Tips for lowering your chances of getting a foodborne illness while eating out
When it comes to dining out or grabbing a fast-food bite, most food safety issues are out of your hands. Is the kitchen clean? Is cross-contamination prevented? Short of asking for a tour, you’ll never know. But there are actions you can take to reduce your risk of food poisoning, says Jeff Nelken, a food safety expert with more than a decade’s worth of experience preparing restaurants for health inspections.
Eateries don’t advertise unclean practices, but there are signs. Consider how clean your table, menu, and high chairs are. If they haven’t been wiped down, your server or the restaurant in general may not place importance on cleaning.
Similarly, a restaurant’s bathroom can reveal a lot about its overall cleanliness. And if you happen to spot servers using the restroom, take note of whether they wash their hands. Another clue: Do the servers enter the bathroom with their aprons on? That’s a major no-no, says Nelken, because toilet flushes can catapult pathogens onto aprons, and studies have shown certain germs can live there several weeks or more.
If you’re still unsure of a restaurant’s hygiene, do some research. “The health department may have inspection reports,” Nelken says. Whether those reports are publicly available may vary from one county to the next; talk to your local health department for more information.
Even clean restaurants can serve contaminated food, so lower your risk by ordering wisely. Improperly handled raw meats and fish, such as sushi, are often the cause of food poisoning. “To be a good diabetic, I’d be very wary of eating sushi because you don’t know the bacteria load on that product,” says Nelken, who has type 2 diabetes.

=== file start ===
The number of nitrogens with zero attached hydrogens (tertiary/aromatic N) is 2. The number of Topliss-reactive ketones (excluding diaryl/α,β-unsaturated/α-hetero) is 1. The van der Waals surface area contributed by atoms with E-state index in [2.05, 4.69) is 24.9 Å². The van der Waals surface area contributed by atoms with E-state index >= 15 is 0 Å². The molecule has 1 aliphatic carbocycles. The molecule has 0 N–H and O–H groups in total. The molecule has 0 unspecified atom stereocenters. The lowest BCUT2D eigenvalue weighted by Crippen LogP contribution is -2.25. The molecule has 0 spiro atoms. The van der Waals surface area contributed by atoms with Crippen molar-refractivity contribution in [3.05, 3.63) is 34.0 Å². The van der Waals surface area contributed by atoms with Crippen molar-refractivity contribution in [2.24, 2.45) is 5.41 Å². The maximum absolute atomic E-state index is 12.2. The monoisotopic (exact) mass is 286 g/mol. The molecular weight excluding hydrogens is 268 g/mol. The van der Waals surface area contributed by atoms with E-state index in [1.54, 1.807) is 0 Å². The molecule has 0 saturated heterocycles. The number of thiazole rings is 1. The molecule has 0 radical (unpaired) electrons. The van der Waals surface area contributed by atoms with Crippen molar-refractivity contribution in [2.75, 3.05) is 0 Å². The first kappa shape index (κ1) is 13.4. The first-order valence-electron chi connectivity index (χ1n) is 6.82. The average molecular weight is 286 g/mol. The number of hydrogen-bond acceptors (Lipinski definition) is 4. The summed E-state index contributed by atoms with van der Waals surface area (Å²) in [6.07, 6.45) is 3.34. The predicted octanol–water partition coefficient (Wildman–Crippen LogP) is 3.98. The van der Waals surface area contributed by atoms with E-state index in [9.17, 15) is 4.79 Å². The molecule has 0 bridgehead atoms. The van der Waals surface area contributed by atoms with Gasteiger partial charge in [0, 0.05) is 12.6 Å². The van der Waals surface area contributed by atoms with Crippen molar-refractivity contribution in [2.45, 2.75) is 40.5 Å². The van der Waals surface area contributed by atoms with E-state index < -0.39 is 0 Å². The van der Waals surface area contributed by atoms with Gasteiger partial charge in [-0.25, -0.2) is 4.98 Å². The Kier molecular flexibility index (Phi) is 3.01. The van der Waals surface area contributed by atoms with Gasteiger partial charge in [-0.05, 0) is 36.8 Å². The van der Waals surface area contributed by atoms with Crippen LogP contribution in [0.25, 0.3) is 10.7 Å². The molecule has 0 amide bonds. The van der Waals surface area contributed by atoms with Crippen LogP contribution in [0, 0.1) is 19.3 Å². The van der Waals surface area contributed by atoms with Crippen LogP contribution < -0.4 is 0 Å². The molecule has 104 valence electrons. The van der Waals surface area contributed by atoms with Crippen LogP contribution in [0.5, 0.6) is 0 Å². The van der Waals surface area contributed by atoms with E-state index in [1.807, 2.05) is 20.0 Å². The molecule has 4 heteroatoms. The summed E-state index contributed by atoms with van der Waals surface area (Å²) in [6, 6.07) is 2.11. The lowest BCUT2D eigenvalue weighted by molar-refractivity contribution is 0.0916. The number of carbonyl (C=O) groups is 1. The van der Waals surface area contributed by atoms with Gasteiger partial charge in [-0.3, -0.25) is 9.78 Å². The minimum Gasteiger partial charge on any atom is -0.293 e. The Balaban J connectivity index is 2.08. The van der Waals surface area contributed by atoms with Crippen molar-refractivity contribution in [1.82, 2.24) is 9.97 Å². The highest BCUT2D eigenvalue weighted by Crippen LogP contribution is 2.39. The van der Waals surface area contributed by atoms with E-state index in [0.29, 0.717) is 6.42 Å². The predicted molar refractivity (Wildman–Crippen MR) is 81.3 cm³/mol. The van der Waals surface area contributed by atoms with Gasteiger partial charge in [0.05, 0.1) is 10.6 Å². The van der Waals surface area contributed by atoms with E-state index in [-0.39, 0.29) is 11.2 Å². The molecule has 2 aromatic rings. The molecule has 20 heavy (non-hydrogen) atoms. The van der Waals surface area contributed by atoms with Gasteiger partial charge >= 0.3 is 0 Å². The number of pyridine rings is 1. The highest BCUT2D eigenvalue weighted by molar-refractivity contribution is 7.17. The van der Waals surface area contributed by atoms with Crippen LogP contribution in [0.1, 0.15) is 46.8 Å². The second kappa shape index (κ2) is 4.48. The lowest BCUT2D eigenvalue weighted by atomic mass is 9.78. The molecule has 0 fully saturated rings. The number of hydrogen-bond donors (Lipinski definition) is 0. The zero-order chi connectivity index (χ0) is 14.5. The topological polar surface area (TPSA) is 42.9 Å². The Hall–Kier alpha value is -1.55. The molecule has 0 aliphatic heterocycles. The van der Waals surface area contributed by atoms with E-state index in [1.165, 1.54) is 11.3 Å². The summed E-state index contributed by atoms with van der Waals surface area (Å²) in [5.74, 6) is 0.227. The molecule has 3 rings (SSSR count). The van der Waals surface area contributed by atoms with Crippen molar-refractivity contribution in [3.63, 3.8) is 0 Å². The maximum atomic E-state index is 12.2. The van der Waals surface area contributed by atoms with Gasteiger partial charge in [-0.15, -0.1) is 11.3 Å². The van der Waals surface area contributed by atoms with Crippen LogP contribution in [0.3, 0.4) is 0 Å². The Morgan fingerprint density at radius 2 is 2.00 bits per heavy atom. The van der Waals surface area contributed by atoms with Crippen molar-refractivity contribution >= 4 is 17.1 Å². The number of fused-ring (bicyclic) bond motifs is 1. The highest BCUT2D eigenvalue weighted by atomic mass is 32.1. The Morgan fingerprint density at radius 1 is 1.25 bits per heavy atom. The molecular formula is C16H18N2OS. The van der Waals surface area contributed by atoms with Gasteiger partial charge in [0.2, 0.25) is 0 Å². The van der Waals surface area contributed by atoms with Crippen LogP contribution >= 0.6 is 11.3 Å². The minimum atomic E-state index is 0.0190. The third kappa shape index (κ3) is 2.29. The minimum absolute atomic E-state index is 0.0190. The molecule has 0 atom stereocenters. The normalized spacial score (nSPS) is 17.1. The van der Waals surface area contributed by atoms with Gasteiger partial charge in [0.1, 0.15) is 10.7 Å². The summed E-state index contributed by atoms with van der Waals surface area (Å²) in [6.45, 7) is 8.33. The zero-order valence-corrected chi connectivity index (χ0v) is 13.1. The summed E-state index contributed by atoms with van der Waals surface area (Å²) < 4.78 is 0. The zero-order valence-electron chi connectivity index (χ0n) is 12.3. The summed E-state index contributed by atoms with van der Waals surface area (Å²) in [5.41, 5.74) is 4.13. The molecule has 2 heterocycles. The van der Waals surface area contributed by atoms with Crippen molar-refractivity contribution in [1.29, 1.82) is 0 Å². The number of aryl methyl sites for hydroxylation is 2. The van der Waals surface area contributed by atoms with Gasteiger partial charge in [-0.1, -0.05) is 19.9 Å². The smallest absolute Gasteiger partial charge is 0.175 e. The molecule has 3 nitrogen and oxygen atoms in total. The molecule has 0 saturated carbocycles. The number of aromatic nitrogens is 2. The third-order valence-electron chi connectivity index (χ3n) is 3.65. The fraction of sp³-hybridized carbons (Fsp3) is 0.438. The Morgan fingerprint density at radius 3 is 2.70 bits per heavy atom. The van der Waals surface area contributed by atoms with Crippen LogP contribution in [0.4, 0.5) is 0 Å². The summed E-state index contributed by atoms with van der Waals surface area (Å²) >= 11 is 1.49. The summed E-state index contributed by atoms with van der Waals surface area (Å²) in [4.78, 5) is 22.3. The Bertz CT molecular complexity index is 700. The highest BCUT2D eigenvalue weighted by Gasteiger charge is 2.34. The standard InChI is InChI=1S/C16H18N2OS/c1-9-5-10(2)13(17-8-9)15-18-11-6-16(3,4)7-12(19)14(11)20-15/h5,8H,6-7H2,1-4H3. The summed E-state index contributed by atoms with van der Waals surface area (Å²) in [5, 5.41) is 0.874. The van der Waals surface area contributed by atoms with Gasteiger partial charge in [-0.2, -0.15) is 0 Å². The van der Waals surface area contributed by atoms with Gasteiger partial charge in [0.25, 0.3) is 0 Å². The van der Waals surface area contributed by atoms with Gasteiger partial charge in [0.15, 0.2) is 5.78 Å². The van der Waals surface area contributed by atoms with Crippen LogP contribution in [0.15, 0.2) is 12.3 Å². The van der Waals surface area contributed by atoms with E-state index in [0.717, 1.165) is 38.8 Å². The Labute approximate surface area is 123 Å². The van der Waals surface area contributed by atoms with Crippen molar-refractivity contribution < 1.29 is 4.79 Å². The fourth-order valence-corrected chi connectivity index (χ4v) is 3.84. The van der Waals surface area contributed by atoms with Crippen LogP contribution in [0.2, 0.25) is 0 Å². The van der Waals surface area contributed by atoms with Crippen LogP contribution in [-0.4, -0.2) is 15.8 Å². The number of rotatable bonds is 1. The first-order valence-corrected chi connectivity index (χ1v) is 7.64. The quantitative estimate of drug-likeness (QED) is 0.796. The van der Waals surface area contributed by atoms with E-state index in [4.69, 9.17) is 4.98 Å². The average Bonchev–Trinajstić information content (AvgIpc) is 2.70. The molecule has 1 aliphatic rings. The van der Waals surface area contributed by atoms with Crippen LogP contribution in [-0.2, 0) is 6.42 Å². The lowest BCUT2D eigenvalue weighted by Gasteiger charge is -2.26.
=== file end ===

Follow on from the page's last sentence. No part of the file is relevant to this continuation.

And don’t count on your sniffer to tip you off to less-than-fresh raw fish. “A lot of times fish is washed with lemon juice or rice wine vinegar to give it that fresh smell,” Nelken says. Instead, order fully cooked foods.
The risk for foodborne illness rises when food sits out, such as at buffets and salad bars. Though items may be kept warm or chilled, it’s impossible to know whether they’re cold or hot enough to be out of the “danger zone” (between 40 and 140 degrees Fahrenheit), where pathogens multiply. Plus, buffets and salad bars are likely zones for diners to pass along pathogens from unwashed hands or sneezes.
Finally, ensure that any leftovers remain uncontaminated by boxing your own food to go. According to Nelken, partially eaten meals that return to the kitchen are more likely to pick up a pathogen than those that remain at the table.